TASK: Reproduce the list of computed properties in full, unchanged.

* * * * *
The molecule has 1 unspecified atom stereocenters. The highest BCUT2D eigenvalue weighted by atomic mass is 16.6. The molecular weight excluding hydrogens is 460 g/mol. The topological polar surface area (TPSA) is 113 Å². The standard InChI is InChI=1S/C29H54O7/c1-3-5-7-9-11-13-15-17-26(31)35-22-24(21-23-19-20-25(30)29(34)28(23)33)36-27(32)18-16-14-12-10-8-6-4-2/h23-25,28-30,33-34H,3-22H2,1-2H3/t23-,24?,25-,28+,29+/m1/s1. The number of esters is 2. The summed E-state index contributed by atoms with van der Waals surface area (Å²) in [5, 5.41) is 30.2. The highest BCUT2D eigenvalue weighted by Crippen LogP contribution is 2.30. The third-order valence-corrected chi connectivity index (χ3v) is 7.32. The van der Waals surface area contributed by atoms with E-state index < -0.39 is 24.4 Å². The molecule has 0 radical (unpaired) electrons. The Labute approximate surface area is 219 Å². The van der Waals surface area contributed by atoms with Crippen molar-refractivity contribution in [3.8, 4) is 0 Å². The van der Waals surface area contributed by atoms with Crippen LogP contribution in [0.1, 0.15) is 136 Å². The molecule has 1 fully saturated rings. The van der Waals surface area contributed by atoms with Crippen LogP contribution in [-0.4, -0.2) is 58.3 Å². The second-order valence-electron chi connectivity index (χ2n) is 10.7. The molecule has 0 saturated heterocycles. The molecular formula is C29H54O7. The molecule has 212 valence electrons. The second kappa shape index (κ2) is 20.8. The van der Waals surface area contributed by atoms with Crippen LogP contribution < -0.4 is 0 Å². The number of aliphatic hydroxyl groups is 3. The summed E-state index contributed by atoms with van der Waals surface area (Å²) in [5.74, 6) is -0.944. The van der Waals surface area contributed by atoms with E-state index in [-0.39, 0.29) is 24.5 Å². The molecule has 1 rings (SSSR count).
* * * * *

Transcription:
The molecule has 1 unspecified atom stereocenters. The highest BCUT2D eigenvalue weighted by atomic mass is 16.6. The molecular weight excluding hydrogens is 460 g/mol. The topological polar surface area (TPSA) is 113 Å². The standard InChI is InChI=1S/C29H54O7/c1-3-5-7-9-11-13-15-17-26(31)35-22-24(21-23-19-20-25(30)29(34)28(23)33)36-27(32)18-16-14-12-10-8-6-4-2/h23-25,28-30,33-34H,3-22H2,1-2H3/t23-,24?,25-,28+,29+/m1/s1. The number of esters is 2. The summed E-state index contributed by atoms with van der Waals surface area (Å²) in [5, 5.41) is 30.2. The highest BCUT2D eigenvalue weighted by Crippen LogP contribution is 2.30. The third-order valence-corrected chi connectivity index (χ3v) is 7.32. The van der Waals surface area contributed by atoms with E-state index < -0.39 is 24.4 Å². The molecule has 0 radical (unpaired) electrons. The Labute approximate surface area is 219 Å². The van der Waals surface area contributed by atoms with Crippen molar-refractivity contribution in [3.8, 4) is 0 Å². The van der Waals surface area contributed by atoms with Crippen LogP contribution in [0.1, 0.15) is 136 Å². The molecule has 1 fully saturated rings. The van der Waals surface area contributed by atoms with Crippen LogP contribution in [-0.4, -0.2) is 58.3 Å². The second-order valence-electron chi connectivity index (χ2n) is 10.7. The molecule has 0 saturated heterocycles. The molecular formula is C29H54O7. The molecule has 212 valence electrons. The second kappa shape index (κ2) is 20.8. The van der Waals surface area contributed by atoms with Crippen LogP contribution < -0.4 is 0 Å². The number of aliphatic hydroxyl groups is 3. The summed E-state index contributed by atoms with van der Waals surface area (Å²) in [5.74, 6) is -0.944. The van der Waals surface area contributed by atoms with E-state index in [-0.39, 0.29) is 24.5 Å². The molecule has 1 rings (SSSR count).